One team is almost back to the form it showed when it won three consecutive championships. The other hasn’t even been in the league for three consecutive years. The newcomers, however, proved too much to bear.
The Macungie Grizzlies rode solid pitching, just enough defense, and some big bats to their first Lehigh Valley Men’s Baseball League Championship in just their second season in the league. The Grizzlies are champs of the 18 American Division after sweeping the Kings, who enjoyed their best season since a threepeat from 2011-2013.
A Grizzlies defense that by Manager Josh LeMaster’s acknowledgment was too inconsistent all season long finally buckled down and did enough in the championship series to back two games of solid pitching and hitting.
“I told our guys from the beginning we’d be the best offensive team in the division, and we proved that,” with a division leading 154 runs scored, LeMaster said. “Defensively I said from the start we’d be sitting at the bottom and we proved that too. But we played like the best in the championship series, and I couldn't be more proud of our playoff defensive performance.”
Kings Manager Ramon Garcia tipped his cap to the Grizzlies and said he was proud of the Kings season.
“Congrats to the Grizzlies on the win. I am happy with the season we had. We did good all around this year. Most importantly we had fun this year and that's the number one thing. Look forward to next year,” Garcia said.
Grizzlie’s Defense Rises to the Occasion
Zach Fotta set the tone early in the series.
In Game 1 at the Southside Little League complex in Bethlehem, Fotta homered in the first inning to take some of the pressure off the pitchers and the previously up-and-down defense.
“Fotta’s homer sparked us and kept us up,” LeMaster said.
Matt Bocella allowed two earned runs in 5 innings pitched, Connor Healy allowed two more in 4 innings pitched. Joey Jacobs made a diving play, as did centerfielder Pedro Ciprian, squelching some of the Kings chances to get back into the game. The Grizzlies took Game 1 by a score of 10-4.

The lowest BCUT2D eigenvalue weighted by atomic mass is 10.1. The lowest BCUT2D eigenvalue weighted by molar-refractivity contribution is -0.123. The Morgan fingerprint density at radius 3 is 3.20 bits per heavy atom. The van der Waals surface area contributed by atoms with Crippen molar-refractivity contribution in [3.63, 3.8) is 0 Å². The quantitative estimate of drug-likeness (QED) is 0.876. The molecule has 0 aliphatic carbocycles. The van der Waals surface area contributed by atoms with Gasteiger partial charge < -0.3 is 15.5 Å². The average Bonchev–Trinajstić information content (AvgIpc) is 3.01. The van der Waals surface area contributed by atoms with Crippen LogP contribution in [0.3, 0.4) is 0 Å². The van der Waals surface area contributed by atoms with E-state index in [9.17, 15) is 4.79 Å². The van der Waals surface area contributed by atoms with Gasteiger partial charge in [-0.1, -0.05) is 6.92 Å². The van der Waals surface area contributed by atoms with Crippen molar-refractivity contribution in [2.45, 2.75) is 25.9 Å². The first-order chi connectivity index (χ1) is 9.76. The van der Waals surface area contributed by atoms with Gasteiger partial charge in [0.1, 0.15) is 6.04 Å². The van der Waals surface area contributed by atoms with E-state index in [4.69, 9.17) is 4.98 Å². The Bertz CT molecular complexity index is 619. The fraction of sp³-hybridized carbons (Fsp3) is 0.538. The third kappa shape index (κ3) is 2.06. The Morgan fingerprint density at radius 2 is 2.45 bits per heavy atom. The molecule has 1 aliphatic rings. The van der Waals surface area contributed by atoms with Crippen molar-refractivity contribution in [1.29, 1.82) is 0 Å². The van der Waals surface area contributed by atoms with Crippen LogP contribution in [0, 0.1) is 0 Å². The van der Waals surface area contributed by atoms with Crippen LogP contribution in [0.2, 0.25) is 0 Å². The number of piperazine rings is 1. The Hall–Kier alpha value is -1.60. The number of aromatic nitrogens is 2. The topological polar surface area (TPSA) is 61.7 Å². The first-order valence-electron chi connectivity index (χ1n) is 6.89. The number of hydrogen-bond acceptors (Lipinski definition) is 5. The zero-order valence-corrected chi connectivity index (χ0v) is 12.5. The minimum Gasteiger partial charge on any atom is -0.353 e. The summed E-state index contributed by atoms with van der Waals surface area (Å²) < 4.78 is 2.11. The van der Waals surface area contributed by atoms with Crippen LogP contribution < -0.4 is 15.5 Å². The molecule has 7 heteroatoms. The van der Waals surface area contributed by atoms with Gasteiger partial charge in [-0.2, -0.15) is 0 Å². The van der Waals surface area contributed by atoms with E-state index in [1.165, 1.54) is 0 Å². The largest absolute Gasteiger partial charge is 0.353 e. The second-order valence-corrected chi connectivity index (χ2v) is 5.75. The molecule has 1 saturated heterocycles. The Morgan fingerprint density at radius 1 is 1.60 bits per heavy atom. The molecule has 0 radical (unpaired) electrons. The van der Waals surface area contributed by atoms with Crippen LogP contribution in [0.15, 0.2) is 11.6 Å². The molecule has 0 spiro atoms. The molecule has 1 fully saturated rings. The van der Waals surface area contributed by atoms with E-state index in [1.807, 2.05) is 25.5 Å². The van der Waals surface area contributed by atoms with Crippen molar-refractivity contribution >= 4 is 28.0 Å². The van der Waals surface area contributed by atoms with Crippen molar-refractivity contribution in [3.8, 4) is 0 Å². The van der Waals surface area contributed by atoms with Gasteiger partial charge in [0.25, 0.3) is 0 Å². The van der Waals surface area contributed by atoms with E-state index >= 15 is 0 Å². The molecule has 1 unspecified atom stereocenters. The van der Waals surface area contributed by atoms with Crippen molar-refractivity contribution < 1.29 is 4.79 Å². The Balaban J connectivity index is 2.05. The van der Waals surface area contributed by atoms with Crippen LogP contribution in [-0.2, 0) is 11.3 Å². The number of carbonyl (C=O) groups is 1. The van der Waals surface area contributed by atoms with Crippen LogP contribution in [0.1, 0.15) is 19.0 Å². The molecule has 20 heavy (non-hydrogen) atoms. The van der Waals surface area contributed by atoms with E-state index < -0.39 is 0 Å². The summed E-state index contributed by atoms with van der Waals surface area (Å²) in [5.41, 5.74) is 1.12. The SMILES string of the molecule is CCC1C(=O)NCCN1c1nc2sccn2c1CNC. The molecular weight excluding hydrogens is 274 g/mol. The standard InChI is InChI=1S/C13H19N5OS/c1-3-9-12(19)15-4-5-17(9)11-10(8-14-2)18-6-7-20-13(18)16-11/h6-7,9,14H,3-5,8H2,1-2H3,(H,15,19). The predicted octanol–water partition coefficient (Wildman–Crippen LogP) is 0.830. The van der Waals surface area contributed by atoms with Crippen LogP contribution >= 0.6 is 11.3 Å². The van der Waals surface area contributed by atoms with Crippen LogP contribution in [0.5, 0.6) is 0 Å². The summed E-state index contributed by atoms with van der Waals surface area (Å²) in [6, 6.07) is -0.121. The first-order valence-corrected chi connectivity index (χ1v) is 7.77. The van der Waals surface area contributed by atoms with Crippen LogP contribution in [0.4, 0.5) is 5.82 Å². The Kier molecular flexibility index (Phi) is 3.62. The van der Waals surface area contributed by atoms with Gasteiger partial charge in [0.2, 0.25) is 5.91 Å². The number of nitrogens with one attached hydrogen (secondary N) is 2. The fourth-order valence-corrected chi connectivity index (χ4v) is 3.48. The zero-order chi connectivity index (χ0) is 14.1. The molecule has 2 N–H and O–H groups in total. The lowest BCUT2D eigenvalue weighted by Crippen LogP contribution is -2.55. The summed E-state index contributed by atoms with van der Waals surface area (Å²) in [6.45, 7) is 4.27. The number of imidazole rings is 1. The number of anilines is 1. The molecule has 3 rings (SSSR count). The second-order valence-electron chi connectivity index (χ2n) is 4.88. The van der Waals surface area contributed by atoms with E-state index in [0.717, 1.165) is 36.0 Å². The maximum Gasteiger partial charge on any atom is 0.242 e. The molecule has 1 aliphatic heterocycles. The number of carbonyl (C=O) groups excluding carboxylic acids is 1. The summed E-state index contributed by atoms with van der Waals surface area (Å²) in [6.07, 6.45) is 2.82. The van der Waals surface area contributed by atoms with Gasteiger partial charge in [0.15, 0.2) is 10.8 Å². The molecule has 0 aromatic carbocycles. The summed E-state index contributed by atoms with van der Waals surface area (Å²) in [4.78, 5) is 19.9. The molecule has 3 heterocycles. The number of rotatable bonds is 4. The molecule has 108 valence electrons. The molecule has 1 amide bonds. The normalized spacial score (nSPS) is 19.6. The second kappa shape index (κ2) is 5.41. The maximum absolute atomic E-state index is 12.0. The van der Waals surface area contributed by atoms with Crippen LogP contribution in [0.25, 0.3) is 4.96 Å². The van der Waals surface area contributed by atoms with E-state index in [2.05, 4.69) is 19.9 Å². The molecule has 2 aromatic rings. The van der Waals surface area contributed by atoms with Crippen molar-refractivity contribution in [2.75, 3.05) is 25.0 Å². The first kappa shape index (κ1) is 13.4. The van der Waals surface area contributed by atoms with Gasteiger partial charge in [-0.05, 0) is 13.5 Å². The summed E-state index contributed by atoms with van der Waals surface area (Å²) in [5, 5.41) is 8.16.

Ryan Atkinson took it from there. In Game 2 at the East Texas facility in Lower Macungie, Atkinson threw a complete game allowing three unearned runs. The Grizzlies captured the title with a 6-3 victory in Game 2.
For the season that led to the championship, LeMaster pointed to Fotta’s hitting, Jacobs’ defense, his brother Jake LeMaster’s improvement, Tyler Boyle’s strong return to baseball after seven years away, and the dedication of right-hand man Tommy Limar.
Well-Rounded Kings Fall Short
For the Kings, Ramon Garcia tallied three hits, reached base five times, drove in three runs, and scored once in the championship series. But the bright spots were too few for a Kings team that in the regular season proved itself to be well-rounded if not always dominant.
The Kings lacked the power arms that some of its competition enjoyed yet consistently deployed a wave of solid strike-throwing pitchers. The top of its lineup featured a handful of star hitters while the bottom was full of complete at-bats. The athletic defense rarely beat itself, and coach Garcia instilled a camaraderie that brushed aside most adversity.
It just wasn’t enough in the championship series.
“Much love and respect to the Kings. They deserved to be there. Great defense and consistent hitting,” LeMaster said. “Also much respect to everyone in the division. Great competition. It was a fun year and I'm excited for next year!”